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From time to time, My Several Worlds plays host to some truly talented travel writers. If you'd like to contribute, we offer free guest posting to bloggers that are able to add valuable and relevant content to this site. Our publishing guidelines are as follows: 1. Your content must be completely unique and not published elsewhere on the net. 2.) You may include two links within your post as well as links to your social media networks.

15 thoughts on “Street Food in the Philippines: A Taste of Filipino Life

  1. Angela

    Looks delicious, never been to a typical Filipino restaurant, I have no idea what their food is. Next time I get to Asia, the Philippines are the first on the list.

    Reply
  2. Kate

    Wow, this is really lovely. I’m also glad to see you’re from Ottawa!!!!!!!!!! You’re one of us :D. Would you have an advice page or something similar on how to launch a career as such??

    Kate

    Reply
    • Carrie

      Hi Kate,

      Thank you so much! It’s always good to hear from fellow Canucks, especially if they’re from Ottawa! I don’t really have an advice page per se, but I’d be happy to answer any questions you might have. Please feel free to drop my a line at carrie@myseveralworlds.com. Looking forward to hearing from you!

      Reply
  3. Realtree

    Wow. Quail eggs, its one of my faves. But, balut? I wonder what it tastes like. That maruya or banana dish, its sweet and i tried it. Perfect. surely, these arent that popular worldwide but are one of the treasures to be proud of, just like with any other countries.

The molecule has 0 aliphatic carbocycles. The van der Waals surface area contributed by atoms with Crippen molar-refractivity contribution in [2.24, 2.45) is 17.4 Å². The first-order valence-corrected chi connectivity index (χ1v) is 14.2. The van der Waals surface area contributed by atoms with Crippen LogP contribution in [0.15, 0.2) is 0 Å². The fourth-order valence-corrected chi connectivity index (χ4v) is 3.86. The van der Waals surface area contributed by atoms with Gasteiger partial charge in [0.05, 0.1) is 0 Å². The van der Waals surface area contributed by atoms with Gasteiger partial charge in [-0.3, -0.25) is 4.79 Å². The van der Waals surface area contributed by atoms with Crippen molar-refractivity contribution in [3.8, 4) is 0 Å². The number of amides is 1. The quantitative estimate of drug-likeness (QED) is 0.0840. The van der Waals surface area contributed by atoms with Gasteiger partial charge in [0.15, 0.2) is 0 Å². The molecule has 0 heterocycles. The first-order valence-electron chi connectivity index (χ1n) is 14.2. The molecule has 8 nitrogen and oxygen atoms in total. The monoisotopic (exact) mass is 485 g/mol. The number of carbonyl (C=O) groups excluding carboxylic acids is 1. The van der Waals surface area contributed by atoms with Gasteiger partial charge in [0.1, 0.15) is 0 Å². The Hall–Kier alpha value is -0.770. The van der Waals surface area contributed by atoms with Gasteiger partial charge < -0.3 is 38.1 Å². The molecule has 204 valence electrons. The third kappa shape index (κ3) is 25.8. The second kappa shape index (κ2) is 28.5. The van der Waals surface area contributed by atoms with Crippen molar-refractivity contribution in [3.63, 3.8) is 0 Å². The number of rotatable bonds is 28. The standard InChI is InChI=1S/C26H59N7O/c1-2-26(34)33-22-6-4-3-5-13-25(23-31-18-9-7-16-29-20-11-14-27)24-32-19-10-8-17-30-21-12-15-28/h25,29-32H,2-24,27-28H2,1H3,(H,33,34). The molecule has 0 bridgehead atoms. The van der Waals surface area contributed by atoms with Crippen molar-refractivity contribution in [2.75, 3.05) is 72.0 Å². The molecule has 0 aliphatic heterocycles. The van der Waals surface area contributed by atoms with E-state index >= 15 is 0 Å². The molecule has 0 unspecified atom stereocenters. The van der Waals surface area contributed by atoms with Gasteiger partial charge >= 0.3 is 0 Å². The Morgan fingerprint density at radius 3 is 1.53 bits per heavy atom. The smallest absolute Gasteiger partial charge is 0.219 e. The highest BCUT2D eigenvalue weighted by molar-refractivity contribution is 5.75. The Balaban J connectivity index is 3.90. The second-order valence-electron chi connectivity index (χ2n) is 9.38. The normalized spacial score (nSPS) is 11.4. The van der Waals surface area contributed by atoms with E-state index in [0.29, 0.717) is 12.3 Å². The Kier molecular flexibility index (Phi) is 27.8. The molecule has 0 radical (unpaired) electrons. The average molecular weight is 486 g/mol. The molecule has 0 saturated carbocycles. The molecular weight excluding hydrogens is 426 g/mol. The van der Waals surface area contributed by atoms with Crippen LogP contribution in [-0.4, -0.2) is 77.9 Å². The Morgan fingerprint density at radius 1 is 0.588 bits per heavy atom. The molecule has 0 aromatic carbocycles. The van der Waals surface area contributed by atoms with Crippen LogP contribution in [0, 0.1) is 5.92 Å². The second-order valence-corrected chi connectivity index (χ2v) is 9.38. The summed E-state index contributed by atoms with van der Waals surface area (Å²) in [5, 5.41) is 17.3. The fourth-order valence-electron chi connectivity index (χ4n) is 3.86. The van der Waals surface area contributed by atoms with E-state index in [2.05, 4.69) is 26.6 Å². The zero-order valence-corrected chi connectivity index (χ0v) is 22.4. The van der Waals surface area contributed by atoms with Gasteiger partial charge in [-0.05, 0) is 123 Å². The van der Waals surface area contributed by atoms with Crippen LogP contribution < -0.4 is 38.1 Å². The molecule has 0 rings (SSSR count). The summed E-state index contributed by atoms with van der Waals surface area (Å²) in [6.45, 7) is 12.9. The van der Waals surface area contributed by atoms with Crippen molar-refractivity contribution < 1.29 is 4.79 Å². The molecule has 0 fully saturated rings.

Reply
  4. May Verdejo

    Hi Jayson,
    Your article made me crave for these all-time favorites! I am in China right now and I miss the balut, the isaw, and the maruya. I cannot find it here and I don’t know how to make one myself.

    Please, can you also write a blog about the “kakanin”, with the yummy pictures? Maybe the people who visit the Philippines would like to try it too.

    All the best kabayan!

    Reply
  5. John Richards

    Philippines is indeed a amazing place to visit. I’ve read your previous post and you describe Philippines beautifully. Not only food but they also have great hospitality towards visitors. I’ve been there and experience an unforgettable trip. Here’s another tip, visit Palawan and Boracay Island. The former has its famous Underground River while the latter has fine white sand beaches.

    Reply
  6. James

    hi Carrie :) thank you so much for featuring our country and our street foods! those are really my favorites. specially kwek-kwek and isaw. hope you had tasted all of those :)

    Reply
  7. EJ

    As a Filipino myself, I’ve eaten all of these. The “balut” is the most challenging to eat for most tourists. Actually I know a lot of Filipino friends who doesn’t eat it as well because of how the duckling looks like when you crack the egg. :)

    Reply